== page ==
The plasmonic metamaterial cloak (top) and some of components used to make it (Photo: Andrea AlÃ¹)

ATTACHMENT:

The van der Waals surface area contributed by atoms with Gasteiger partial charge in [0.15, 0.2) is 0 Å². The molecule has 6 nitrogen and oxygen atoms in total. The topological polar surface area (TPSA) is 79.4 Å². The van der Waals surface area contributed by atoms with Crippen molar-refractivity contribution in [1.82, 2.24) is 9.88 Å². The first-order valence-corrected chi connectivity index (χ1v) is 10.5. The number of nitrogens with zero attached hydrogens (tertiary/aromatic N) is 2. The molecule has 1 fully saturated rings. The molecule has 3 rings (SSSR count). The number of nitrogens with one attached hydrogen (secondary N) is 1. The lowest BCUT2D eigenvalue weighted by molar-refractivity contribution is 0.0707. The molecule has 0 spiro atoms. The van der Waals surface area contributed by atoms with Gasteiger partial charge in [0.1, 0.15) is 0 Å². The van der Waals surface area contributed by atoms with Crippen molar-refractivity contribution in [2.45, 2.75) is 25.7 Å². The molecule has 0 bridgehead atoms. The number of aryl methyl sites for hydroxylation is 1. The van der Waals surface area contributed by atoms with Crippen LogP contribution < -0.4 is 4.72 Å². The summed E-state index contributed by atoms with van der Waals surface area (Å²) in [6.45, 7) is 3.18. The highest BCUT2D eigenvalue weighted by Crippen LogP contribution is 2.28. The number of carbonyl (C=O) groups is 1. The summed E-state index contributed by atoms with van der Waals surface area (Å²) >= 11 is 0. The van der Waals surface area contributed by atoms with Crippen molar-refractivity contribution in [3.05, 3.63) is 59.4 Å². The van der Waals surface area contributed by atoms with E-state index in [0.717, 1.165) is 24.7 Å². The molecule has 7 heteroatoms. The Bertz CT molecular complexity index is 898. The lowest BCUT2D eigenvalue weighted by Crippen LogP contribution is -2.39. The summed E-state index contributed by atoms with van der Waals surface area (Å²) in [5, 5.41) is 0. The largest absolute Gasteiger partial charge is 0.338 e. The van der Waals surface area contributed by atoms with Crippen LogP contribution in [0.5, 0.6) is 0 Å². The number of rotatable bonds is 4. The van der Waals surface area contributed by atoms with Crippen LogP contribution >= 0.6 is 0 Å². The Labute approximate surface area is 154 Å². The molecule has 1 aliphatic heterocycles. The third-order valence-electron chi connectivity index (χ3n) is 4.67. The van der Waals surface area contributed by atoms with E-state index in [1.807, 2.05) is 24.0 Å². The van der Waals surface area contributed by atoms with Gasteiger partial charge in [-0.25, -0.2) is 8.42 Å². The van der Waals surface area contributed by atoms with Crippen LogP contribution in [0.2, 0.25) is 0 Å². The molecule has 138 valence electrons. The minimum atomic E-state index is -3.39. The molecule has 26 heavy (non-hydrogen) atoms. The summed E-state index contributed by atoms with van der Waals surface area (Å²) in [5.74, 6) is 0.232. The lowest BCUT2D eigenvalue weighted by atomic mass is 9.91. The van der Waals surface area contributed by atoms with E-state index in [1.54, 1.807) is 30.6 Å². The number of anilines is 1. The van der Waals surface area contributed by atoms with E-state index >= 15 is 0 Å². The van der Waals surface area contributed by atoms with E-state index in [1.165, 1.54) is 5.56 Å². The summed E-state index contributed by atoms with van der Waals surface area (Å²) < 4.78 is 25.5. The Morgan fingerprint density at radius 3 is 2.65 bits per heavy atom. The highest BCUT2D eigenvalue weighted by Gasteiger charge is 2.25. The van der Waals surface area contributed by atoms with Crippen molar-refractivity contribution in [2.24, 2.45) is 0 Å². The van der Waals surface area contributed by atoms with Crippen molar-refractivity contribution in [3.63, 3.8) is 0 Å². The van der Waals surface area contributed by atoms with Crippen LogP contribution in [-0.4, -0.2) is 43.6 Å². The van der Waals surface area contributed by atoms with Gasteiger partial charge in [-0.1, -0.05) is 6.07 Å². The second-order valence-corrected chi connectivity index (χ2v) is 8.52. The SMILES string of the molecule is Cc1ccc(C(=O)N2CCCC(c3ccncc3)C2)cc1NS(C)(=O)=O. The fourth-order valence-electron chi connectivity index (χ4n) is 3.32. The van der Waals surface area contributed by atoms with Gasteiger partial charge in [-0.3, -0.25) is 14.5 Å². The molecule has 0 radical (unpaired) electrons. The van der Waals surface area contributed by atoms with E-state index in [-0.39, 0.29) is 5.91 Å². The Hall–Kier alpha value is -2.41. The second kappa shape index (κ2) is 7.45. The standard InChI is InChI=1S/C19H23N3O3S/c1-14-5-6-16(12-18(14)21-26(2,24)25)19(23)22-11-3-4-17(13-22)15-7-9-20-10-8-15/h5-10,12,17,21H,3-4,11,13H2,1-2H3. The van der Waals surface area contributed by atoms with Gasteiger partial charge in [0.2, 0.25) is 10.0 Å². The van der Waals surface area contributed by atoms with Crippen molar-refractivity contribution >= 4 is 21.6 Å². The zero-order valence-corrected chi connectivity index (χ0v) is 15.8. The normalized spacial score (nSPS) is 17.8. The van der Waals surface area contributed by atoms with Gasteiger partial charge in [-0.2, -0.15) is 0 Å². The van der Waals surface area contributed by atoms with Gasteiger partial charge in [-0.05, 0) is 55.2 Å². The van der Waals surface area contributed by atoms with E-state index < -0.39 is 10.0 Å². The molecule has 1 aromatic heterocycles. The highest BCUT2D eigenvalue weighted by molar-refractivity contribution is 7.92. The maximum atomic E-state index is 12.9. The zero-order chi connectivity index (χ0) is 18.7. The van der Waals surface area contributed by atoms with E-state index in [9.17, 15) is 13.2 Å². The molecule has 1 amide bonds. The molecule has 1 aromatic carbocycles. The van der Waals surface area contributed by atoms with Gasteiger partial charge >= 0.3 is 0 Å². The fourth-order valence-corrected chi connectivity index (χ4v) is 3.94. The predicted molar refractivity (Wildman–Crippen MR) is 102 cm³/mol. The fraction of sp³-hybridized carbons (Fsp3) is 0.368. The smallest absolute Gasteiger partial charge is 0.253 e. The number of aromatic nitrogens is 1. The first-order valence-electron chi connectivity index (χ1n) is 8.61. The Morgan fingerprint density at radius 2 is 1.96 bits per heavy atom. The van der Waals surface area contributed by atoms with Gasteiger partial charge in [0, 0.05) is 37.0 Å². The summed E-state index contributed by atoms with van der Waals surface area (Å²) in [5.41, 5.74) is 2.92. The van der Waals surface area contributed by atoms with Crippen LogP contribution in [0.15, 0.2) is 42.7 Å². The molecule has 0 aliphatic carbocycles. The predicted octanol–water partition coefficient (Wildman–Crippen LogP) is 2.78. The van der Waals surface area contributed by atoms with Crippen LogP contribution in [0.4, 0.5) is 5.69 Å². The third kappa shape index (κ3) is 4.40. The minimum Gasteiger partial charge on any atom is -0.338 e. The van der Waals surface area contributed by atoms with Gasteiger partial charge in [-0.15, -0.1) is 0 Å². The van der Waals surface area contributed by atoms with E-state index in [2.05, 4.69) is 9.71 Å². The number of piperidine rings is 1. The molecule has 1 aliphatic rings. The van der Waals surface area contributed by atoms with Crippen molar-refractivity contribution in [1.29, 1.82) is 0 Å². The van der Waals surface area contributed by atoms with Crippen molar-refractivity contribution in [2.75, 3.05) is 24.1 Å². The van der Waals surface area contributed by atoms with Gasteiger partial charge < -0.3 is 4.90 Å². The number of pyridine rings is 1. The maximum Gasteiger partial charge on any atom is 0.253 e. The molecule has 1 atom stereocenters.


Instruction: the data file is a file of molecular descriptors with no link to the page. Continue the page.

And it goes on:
We’ve previously seen – or should that be “not seen” – invisibility cloaks in the laboratory that are able to render two-dimensional objects invisible to microwaves. Such feats relies on the use of metamaterials – man-made materials that exhibit optical properties not found in nature and have the ability to guide light around an object. Now researchers at the University of Texas at Austin (UT) claim to have brought invisibility cloaks that operate at visible light frequencies one step closer by cloaking a three-dimensional object standing in free space with the use of plasmonic metamaterials.
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